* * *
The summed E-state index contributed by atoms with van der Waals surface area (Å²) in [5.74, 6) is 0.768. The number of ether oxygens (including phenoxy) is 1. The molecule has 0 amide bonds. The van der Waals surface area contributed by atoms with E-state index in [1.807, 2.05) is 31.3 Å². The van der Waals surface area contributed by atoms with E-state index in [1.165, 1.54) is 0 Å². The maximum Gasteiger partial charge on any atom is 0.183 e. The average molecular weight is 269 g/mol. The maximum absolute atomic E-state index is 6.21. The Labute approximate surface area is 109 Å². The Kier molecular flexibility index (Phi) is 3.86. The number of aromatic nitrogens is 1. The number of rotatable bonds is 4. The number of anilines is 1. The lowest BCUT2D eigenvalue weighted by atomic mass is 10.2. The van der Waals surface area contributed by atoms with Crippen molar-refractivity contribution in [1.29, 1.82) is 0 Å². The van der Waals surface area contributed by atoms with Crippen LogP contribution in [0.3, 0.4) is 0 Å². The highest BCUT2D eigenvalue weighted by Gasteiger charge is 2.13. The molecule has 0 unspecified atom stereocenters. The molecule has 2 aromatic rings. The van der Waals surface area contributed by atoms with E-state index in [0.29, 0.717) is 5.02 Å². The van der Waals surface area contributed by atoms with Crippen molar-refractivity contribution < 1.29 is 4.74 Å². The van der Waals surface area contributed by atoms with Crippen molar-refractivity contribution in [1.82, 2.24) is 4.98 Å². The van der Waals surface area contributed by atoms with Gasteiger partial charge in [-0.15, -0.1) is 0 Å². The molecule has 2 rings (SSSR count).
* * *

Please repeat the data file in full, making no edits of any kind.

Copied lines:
The summed E-state index contributed by atoms with van der Waals surface area (Å²) in [5.74, 6) is 0.768. The number of ether oxygens (including phenoxy) is 1. The molecule has 0 amide bonds. The van der Waals surface area contributed by atoms with E-state index in [1.807, 2.05) is 31.3 Å². The van der Waals surface area contributed by atoms with E-state index in [1.165, 1.54) is 0 Å². The maximum Gasteiger partial charge on any atom is 0.183 e. The average molecular weight is 269 g/mol. The maximum absolute atomic E-state index is 6.21. The Labute approximate surface area is 109 Å². The Kier molecular flexibility index (Phi) is 3.86. The number of aromatic nitrogens is 1. The number of rotatable bonds is 4. The number of anilines is 1. The lowest BCUT2D eigenvalue weighted by atomic mass is 10.2. The van der Waals surface area contributed by atoms with Crippen molar-refractivity contribution in [1.29, 1.82) is 0 Å². The van der Waals surface area contributed by atoms with Crippen LogP contribution in [0.3, 0.4) is 0 Å². The highest BCUT2D eigenvalue weighted by Gasteiger charge is 2.13. The molecule has 0 unspecified atom stereocenters. The molecule has 2 aromatic rings. The van der Waals surface area contributed by atoms with E-state index in [0.29, 0.717) is 5.02 Å². The van der Waals surface area contributed by atoms with Crippen molar-refractivity contribution < 1.29 is 4.74 Å². The van der Waals surface area contributed by atoms with Crippen molar-refractivity contribution in [1.82, 2.24) is 4.98 Å². The van der Waals surface area contributed by atoms with Gasteiger partial charge in [-0.15, -0.1) is 0 Å². The molecule has 2 rings (SSSR count).